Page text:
I've written about this before but the best negs I've produced over the years (from a tonal point of view) have been HP5+ in Perceptual 1+3, Adox CHS 100 II in Spur's HRX3 and Tmax 400 in Rollei RHS/Firstcall Superfine. Since I'm entirely happy with Tmax 400 (and Tmax 100 if I need it) and have a wee stash of the stuff then it looks like I'll be spending some cash with Firstcall Photographic.

Thursday, June 22

Some Rank photos

A while back I wrote about a wee Rank rangefinder that I picked up for sweeties in a charity shop. It's a nicely made camera and functions well enough so I thought I'd put a roll of Tmax 400 in it and snap away at nothing in particular.

I used it as a walkies camera rather than a walkabout camera. In other words, I took it with me when we were out with the dogs. Our mutts are a bit excitable and we usually have to find somewhere quiet and without other dogs if we're to have a hassle-free walk. When they see another dog, they make such a racket that it would waken the dead - something that was of no little concern to me when we used to walk them in the local cemetery.

For a time, we were going to a nearby industrial estate, not exactly the most glamorous of locations but at least free from distractions. So the Rank would accompany us on our journey round old warehouses, empty offices and tired-looking industrial units.

It wasn't too successful from the photography point of view as I'd take, on average, just one photograph per walk. There's no problem with that other than that it takes forever to finish the bloody film! So with the frame counter on the Rank sitting at 22 for far too long, I removed the film, swapped it over to my Contax 137 MD and got snapping in the countryside.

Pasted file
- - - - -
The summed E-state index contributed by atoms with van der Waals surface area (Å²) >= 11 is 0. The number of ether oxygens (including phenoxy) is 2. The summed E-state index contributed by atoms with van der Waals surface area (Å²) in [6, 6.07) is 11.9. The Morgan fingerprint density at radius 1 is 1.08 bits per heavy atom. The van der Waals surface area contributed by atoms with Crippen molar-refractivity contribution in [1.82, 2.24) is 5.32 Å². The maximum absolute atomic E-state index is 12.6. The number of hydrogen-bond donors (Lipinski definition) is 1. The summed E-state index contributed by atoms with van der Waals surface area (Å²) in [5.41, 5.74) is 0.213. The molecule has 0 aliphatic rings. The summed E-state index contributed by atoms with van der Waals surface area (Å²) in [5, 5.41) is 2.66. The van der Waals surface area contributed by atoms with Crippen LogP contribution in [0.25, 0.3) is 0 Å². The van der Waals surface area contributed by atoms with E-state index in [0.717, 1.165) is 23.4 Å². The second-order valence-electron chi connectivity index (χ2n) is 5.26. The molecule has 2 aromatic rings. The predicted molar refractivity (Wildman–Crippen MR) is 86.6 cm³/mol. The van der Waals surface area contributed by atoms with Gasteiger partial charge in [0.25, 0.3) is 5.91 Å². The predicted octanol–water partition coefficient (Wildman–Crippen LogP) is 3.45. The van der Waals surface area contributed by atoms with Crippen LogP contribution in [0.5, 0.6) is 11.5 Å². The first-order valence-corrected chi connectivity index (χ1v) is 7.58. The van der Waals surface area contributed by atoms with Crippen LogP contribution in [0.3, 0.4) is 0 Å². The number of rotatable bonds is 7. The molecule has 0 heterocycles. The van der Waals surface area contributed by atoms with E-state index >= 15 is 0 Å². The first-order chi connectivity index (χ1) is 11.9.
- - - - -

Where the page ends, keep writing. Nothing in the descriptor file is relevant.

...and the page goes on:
So about four months or more after I started using the Rank, I have some pics from it to share. Two things became quickly apparent when I started scanning the negatives. The lens is nice and sharp, particularly in the centre, but has more than its fair share of barrel distortion. Too much distortion, in fact, to make it anything other than a casual snapshot camera for me.

It also has either an intermittent shutter fault or is prone to flare from strong side lighting which you can see on a couple of the pics posted here. It's most evident on the bottom pic where the bright band slashing across the door isn't from the sun but from the fault. You can also see it in the second and third pics. All were taken in side lighting which makes me a little suspicious.

Surprisingly, the built-in CDS meter, which couples to an EV scale, is accurate so I ended up with some nice exposures. The subject matter was limited to whatever happened to catch my eye and it's nothing special. Still, for a camera that cost no more than a few pounds, it was an interesting wee diversion from "serious" photography and "serious" cameras.

Sunday, June 18

It's getting closer

The darkroom as it presently stands.

Before anyone says anything, I know I have too many enlargers! This will probably change in the near future now that my darkroom is taking shape and I have to make some decisions about what format(s) to concentrate on, what cameras to keep, etc.

From left-to-right above we have the Durst L1200, the Paterson/Philips PCS 150, a Leitz 1c and a Leitz Valoy II. The last is a recent purchase and just sort of arrived out of the blue. That's not entirely true, obviously, as I have various searches set up on Gumtree and Ebay for darkroom stuff, etc, and the Valoy popped into my email inbox as a result of one of them.